DRP, detrimental research practices.
Challenges to Team-Based Reproducibility Interventions
The potential of Translational Teams to serve as at least a partial solution to the problem of reproducibility rests, in part, on current norms and approaches. As the conduct of clinical and translational science evolves over time, the way Translational Teams work may also change and evolve. Important trends in research that have implications for reproducible science include the development of new methodologies, data science, and globalization of interprofessional research. New data-intensive, next-generation methodologies are not always understood by all team members, which reduces the ability of the team to understand, at a deep level, certain experimental results. Team leaders need to be sensitive to this problem, encouraging the training of team members to understand new methods as they are adopted by the team. Advances in data science lead to problems in reproducible computing, where data processing and analysis platforms can be “hidden,” preventing reproducible replication. Finally, widely distributed (globalized) teams face unique challenges in asynchronous communication. Effective data and project management are required in these cases.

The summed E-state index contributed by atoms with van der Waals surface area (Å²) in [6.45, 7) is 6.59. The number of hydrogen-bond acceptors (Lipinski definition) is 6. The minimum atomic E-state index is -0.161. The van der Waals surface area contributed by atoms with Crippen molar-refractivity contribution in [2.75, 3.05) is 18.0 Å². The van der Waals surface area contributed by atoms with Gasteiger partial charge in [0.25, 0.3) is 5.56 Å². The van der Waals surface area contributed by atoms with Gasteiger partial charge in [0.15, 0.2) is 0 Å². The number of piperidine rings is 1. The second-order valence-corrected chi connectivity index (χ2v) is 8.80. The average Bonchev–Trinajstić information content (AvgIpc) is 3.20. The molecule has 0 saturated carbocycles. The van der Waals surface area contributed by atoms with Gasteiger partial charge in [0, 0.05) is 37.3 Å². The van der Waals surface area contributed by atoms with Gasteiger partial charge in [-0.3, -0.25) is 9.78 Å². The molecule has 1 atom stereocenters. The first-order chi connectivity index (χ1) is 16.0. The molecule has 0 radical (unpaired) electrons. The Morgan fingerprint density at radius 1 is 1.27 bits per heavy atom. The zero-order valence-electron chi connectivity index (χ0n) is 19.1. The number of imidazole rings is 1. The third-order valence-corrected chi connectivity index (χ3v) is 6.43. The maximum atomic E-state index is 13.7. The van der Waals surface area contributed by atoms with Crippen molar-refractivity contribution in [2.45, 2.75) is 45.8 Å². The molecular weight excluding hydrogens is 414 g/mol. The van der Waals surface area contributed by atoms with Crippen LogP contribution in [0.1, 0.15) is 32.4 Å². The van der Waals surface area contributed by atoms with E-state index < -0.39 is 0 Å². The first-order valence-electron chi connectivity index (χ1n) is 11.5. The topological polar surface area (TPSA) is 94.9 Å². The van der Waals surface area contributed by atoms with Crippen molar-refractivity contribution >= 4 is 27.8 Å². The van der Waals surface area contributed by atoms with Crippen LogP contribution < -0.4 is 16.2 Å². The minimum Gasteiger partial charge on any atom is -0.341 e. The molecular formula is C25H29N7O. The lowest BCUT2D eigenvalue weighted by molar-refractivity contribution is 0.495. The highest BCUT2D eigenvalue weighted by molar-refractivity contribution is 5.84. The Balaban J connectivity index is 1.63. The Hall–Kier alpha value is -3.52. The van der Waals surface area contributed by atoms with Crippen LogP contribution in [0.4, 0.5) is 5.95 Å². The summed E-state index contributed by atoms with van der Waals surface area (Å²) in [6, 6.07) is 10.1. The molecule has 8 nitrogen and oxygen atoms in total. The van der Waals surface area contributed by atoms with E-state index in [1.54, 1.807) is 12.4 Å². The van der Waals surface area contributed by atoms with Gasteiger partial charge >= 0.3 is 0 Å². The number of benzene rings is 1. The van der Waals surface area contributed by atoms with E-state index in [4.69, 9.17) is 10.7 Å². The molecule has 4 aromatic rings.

Enhancing the reproducibility of preclinical research is vital to the success of the CTSA consortium. Detrimental Research Practices emerge from complex incentives and rewards within the research environment, and existing solutions have fallen short. We propose integration of evidence-based practices from the SciTS field that reinforce reproducibility practices throughout the interprofessional team lifecycle. Best practices in team science ensure research occurs in a visible, transparent, and incentive-aligned manner, ensuring that experiments can be described, analytical methods replicated, and results extensible for building more robust clinical interventions. Expanding the range of behavioral antecedents to operationalize reproducible team science will advance the translational goals of the CTSA program.
We thank Beth Meyerand for careful review of this manuscript, and for the participation of our scientific teams in team science training program.
Work was supported by the UW CTSA National Center for Advancing Translational Sciences (1UL1TR002373; BR, EB, CV, MS, AB), National Institute on Aging (K24AG054560; MS), National Cancer Institute (K24CA194251; EB), and UW Carbone Cancer Center Support Grant National Cancer Institute (P30-CA014520; BR). Dr. Voils is supported by a Research Career Scientist award (RCS 14-443) from the Veterans Affairs Health Services Research and Development service. The views expressed in this article are those of the authors and do not represent the US Government.
The authors have no conflicts of interest to declare.